The white silica mud is supplied in wooden boxes around the lagoon and you can take some and apply to your face while at the lagoon. You leave it on for 10-15 minutes until it is dry and it acts as an exfoliant.
The opening hours are: 1st of September - 31st of May 10-20 daily. And 1st of June - 31st of August 8-21 daily.
The entrance fee to the lagoon is 30 Euros (October 2011) as 80% of visitors to the lagoon are tourists. The price for Icelanders has tripled in ISK since our króna fell, which is a shame as we have almost stopped going there because of this. So we are now given discounts on winter season passes, which I have bought (October 2011) as I didn´t go to the lagoon at all since October 2008 when our króna collapsed.
There are six bus trips daily from Reykjavík to the Blue Lagoon and three bus trips to Keflavík International airport every day of the year. Bus fare from Reykjavík center to the Blue lagoon and back plus entrance to the Blue lagoon is ca GBP 39 for one if you buy the tickets with f.ex. Reykjavík Excursions.
Read more: http://forum.virtualtourist.com/forum-247851-1-Travel-Reykjavik-1-forum.html#ixzz1qeLSD3Xs
Road directions to the Blue lagoon (they changed the road in 2011): Coming from Reykjavík drive for 38 km on Reykjanesbraut high-way until you see a sign for Grindavík (road 43). Turn right and you enter a round-about and follow the road to Grindavík and now you see the first sign for The Blue lagoon which is 10 km away from the high-way. Turn right after 8 km on the road to Grindavík onto the road leading to The Blue lagoon. Drive for 2 km and turn left for the lagoon.
I add this tip here and on my Iceland pages as well.
On Reykjanes peninsula you will notice planet spheres by the road between Reykjanesviti light house and the Bridge between two continents. They depict different planets and it is quite surreal seeing them there.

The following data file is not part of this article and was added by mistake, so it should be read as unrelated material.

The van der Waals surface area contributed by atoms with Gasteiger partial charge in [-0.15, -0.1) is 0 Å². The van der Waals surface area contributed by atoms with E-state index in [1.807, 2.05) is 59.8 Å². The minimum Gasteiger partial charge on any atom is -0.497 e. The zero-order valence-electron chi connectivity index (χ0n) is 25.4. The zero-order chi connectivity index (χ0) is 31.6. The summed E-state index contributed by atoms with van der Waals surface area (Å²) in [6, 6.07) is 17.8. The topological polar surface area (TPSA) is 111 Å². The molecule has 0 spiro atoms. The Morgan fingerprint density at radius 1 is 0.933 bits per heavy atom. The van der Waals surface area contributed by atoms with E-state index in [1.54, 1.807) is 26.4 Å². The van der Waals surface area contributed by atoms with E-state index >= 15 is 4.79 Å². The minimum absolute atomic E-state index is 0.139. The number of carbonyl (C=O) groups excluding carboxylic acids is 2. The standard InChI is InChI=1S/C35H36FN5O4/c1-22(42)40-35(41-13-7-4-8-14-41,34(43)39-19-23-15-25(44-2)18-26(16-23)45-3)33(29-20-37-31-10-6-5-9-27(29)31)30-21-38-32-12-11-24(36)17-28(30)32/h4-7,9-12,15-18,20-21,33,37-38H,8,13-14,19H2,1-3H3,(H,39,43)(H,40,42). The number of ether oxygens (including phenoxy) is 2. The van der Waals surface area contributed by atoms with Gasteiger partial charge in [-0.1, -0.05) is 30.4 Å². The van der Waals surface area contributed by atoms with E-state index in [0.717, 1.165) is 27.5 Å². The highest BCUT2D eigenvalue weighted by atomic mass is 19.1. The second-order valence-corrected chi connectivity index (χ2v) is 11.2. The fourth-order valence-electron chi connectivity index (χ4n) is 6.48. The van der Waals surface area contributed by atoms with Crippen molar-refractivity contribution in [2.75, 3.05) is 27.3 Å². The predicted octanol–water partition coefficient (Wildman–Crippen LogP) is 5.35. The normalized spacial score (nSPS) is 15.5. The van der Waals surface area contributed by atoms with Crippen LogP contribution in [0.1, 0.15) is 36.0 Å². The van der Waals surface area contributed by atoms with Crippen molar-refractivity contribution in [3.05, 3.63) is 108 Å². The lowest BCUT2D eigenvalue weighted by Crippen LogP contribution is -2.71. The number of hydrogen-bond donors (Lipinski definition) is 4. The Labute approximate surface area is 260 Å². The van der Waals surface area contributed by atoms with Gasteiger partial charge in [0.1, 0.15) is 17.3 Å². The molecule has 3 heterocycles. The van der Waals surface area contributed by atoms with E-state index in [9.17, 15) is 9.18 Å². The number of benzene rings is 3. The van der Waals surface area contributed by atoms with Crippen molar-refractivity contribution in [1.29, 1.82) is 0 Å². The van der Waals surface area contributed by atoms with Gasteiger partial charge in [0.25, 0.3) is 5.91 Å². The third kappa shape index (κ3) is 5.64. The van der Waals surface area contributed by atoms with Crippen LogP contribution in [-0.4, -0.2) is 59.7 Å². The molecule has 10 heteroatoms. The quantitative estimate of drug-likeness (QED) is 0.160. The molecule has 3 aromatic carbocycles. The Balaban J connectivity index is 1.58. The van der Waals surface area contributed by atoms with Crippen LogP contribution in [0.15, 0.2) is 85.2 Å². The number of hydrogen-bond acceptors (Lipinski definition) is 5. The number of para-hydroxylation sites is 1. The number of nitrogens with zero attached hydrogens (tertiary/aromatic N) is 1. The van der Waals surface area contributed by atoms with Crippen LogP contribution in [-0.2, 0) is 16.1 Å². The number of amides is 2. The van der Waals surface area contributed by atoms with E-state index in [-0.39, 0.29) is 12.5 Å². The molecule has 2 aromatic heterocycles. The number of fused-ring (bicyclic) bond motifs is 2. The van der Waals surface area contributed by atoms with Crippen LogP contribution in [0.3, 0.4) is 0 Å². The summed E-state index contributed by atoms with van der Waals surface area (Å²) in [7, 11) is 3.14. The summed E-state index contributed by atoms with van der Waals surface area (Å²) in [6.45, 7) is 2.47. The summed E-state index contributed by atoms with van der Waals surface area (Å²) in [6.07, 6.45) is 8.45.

These planet spheres were placed here when the museum Power Plant Earth was opened up in 2006. At that museum you get to know all about the Big Bang Theory, the creation of the universe and our solar system.
The planets have been placed on the peninsula according to scale and distance from the sun - I found 4 of them.
Just west of The Bridge between two continents there is a very strange rock formation, it is quite amazing and I don´t understand how it doesn´t fall down. I will add more information about these rocks if I happent to come across them, but until then here are photos of this strange phenomenon.
Reykjanes peninsula lies on the Mid-Atlantic Ridge and here you can see the ridge above ground. The best-known place for that is Þingvellir national park though, but a visit to Reykjanes is well worth it to see the ridge.
A bridge has been built on the ridge and is called The Bridge between two continents or "Brúin á milli tveggja heimsálfa" in Icelandic. The bridge was built as a symbol for the connection bewteen Europe and North-America and I remember how we Icelanders used to scoff at this idea, but it has turned into a very popular spot here in Reykjanes.
There is easy access to the bridge and it is right by the road, with a parking lot and information signs. In the middle of the bridge is a sign saying "Miðlína - In the footsteps of the Gods - midline". And on one side is "welcome to Europe" and on the other side is "Welcome to America" :)
You will see that some people have written their names in stones on the bottom of the bridge.
You can get a certificate at the Reykjanes Information Center that you have walked between two continents :D